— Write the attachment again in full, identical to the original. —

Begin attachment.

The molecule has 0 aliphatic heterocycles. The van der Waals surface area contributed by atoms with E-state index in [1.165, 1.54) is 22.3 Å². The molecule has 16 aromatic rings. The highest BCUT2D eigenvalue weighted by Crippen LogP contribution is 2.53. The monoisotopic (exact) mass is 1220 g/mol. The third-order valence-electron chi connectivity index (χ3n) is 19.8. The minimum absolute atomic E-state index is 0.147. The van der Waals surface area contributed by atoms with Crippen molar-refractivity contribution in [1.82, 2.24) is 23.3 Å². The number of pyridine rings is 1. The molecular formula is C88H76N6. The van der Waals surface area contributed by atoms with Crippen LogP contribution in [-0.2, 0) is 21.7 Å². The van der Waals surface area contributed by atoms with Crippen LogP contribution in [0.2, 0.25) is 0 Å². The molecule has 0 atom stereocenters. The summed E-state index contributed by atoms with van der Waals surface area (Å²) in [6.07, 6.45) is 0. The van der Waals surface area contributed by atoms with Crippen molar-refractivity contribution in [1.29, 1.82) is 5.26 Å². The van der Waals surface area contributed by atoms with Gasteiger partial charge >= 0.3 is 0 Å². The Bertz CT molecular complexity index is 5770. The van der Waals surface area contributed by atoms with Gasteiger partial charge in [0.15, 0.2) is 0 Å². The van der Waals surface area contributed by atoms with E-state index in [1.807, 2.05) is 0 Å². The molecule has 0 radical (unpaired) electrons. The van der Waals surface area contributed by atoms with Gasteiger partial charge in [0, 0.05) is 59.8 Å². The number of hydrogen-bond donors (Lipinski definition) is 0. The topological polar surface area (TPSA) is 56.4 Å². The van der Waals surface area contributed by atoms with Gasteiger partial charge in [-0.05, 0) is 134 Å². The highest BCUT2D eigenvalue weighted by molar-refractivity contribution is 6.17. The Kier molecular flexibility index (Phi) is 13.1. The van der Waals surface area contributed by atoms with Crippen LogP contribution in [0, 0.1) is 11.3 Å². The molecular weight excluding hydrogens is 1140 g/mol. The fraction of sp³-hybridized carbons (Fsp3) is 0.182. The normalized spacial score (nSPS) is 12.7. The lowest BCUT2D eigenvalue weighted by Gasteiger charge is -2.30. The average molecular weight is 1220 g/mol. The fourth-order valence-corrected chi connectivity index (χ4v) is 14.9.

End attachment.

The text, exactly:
The molecule has 0 aliphatic heterocycles. The van der Waals surface area contributed by atoms with E-state index in [1.165, 1.54) is 22.3 Å². The molecule has 16 aromatic rings. The highest BCUT2D eigenvalue weighted by Crippen LogP contribution is 2.53. The monoisotopic (exact) mass is 1220 g/mol. The third-order valence-electron chi connectivity index (χ3n) is 19.8. The minimum absolute atomic E-state index is 0.147. The van der Waals surface area contributed by atoms with Crippen molar-refractivity contribution in [1.82, 2.24) is 23.3 Å². The number of pyridine rings is 1. The molecular formula is C88H76N6. The van der Waals surface area contributed by atoms with Crippen LogP contribution in [-0.2, 0) is 21.7 Å². The van der Waals surface area contributed by atoms with Crippen LogP contribution in [0.2, 0.25) is 0 Å². The molecule has 0 atom stereocenters. The summed E-state index contributed by atoms with van der Waals surface area (Å²) in [6.07, 6.45) is 0. The van der Waals surface area contributed by atoms with Crippen molar-refractivity contribution in [1.29, 1.82) is 5.26 Å². The van der Waals surface area contributed by atoms with Gasteiger partial charge >= 0.3 is 0 Å². The Bertz CT molecular complexity index is 5770. The van der Waals surface area contributed by atoms with Gasteiger partial charge in [0.15, 0.2) is 0 Å². The van der Waals surface area contributed by atoms with E-state index in [1.807, 2.05) is 0 Å². The molecule has 0 radical (unpaired) electrons. The van der Waals surface area contributed by atoms with Gasteiger partial charge in [0, 0.05) is 59.8 Å². The number of hydrogen-bond donors (Lipinski definition) is 0. The topological polar surface area (TPSA) is 56.4 Å². The van der Waals surface area contributed by atoms with Gasteiger partial charge in [-0.05, 0) is 134 Å². The highest BCUT2D eigenvalue weighted by molar-refractivity contribution is 6.17. The Kier molecular flexibility index (Phi) is 13.1. The van der Waals surface area contributed by atoms with Crippen LogP contribution in [0, 0.1) is 11.3 Å². The molecular weight excluding hydrogens is 1140 g/mol. The fraction of sp³-hybridized carbons (Fsp3) is 0.182. The normalized spacial score (nSPS) is 12.7. The lowest BCUT2D eigenvalue weighted by Gasteiger charge is -2.30. The average molecular weight is 1220 g/mol. The fourth-order valence-corrected chi connectivity index (χ4v) is 14.9.